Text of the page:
Relations Between the UK and South Africa Over the Years


The 1980s decade was marked by a struggle for political change and civil rights in South Africa. The decade began with the release of Nelson Mandela from prison in February 1990. Before his release, he was the leader of the African National Congress (ANC), a purpose-driven organization advocating for the rights of all South Africans. So, when he was finally released, it was a massive moment for the whole nation. The Black political opposition in South Africa started the decade hoping to change the Apartheid system. They wanted to have more rights and to abolish the system that had been in place since 1948. However, the decade’s end didn’t bring the desired political change. Instead, the nation remained divided, and the ruling party, the National Party, stood its ground.


The 1990s saw a shift in the socioeconomic relations between the UK and South Africa from strained relations to re-engagement. This shift was facilitated through the UK government’s re-engagement with South Africa. The government had imposed sanctions on South Africa during the 80s. Sanctions were a form of political pressure used by the UK government to try to change the political regime in South Africa. The shift in the socioeconomic relations between the UK and South Africa in the 1990s happened partly because of a shift in the political regime of South Africa. By the end of the 1990s, the National Party had been replaced by a new political party called the New National Party. The change in political regime led to the lifting of sanctions by the UK government and the start of a new, more optimistic, relationship between the two nations.


A continued engagement between the UK and South Africa has marked the 21st century. The socioeconomic relations between the UK and South Africa have mostly been positive, though there have been a few hiccups. For example, the UK government-imposed sanctions on South Africa from 1986 to 1990. Those sanctions were a form of political pressure used to try to change the political regime in South Africa. However, they were lifted in 1990, when the government thought things were changing for the better in South Africa. The most recent decade has also seen a rise in immigration from South Africa to the UK, with South Africans being the fifth largest group of immigrants to the UK. The main factors contributing to this immigration are the socioeconomic problems in South Africa and the political instability in the region.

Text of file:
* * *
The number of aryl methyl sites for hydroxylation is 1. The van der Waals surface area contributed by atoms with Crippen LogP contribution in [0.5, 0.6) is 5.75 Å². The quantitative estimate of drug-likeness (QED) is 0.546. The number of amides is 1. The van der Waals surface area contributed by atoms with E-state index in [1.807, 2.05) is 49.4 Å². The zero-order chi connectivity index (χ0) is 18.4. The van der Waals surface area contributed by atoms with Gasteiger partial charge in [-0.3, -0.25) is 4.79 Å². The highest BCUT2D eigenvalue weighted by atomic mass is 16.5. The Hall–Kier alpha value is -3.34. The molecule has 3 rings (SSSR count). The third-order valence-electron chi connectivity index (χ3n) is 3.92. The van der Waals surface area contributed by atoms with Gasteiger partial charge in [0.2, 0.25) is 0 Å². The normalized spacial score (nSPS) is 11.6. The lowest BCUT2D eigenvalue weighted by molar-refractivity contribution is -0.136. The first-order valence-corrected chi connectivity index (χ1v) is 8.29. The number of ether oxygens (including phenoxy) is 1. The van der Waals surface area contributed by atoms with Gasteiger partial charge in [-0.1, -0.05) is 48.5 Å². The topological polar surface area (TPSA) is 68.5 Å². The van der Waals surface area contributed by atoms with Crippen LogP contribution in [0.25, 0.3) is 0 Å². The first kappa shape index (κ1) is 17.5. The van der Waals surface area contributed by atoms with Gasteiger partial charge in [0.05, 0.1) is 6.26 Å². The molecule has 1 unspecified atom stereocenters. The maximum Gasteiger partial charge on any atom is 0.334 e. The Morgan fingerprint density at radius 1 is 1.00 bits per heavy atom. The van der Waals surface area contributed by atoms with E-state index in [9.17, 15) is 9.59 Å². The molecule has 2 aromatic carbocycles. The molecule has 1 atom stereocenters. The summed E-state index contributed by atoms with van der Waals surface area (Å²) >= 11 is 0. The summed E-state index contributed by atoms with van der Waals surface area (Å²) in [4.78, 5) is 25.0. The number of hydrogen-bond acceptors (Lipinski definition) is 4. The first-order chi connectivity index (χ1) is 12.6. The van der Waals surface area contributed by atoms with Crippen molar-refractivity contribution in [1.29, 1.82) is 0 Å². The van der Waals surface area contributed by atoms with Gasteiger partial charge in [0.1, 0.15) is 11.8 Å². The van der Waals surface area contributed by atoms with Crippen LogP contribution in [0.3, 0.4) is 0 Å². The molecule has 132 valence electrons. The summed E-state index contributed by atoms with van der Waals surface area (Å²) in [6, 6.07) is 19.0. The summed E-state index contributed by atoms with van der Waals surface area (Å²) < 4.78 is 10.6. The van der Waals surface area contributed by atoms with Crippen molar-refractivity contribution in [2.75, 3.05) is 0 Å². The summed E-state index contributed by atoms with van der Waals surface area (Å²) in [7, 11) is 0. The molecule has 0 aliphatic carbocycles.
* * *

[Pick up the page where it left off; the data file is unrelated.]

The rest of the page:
The socioeconomic relations between the UK and South Africa have undergone many different phases. The two countries first established relations in the mid-19th century. Relations were interrupted in the mid-20th century with the declaration of the First Boer War. There was also a period of strained relations during the 1980s. However, the two countries have been re-engaged with each other since the end of the 1990s. Ups and downs throughout their history have marked the socioeconomic relations between the UK and South Africa. The two nations first formed ties in the 19th century, and the relationship has continued to evolve in the centuries since. However, The relationship has been bumpy, but both nations have overcome their differences and forged stronger ties. Despite all the sour past and disgruntled feelings, we look forward to light! The first state visit between Cyril Ramaphosa and the newly ascended King Charles could be the beginning of a pivotal partnership between the two countries, looking for a promising future ahead.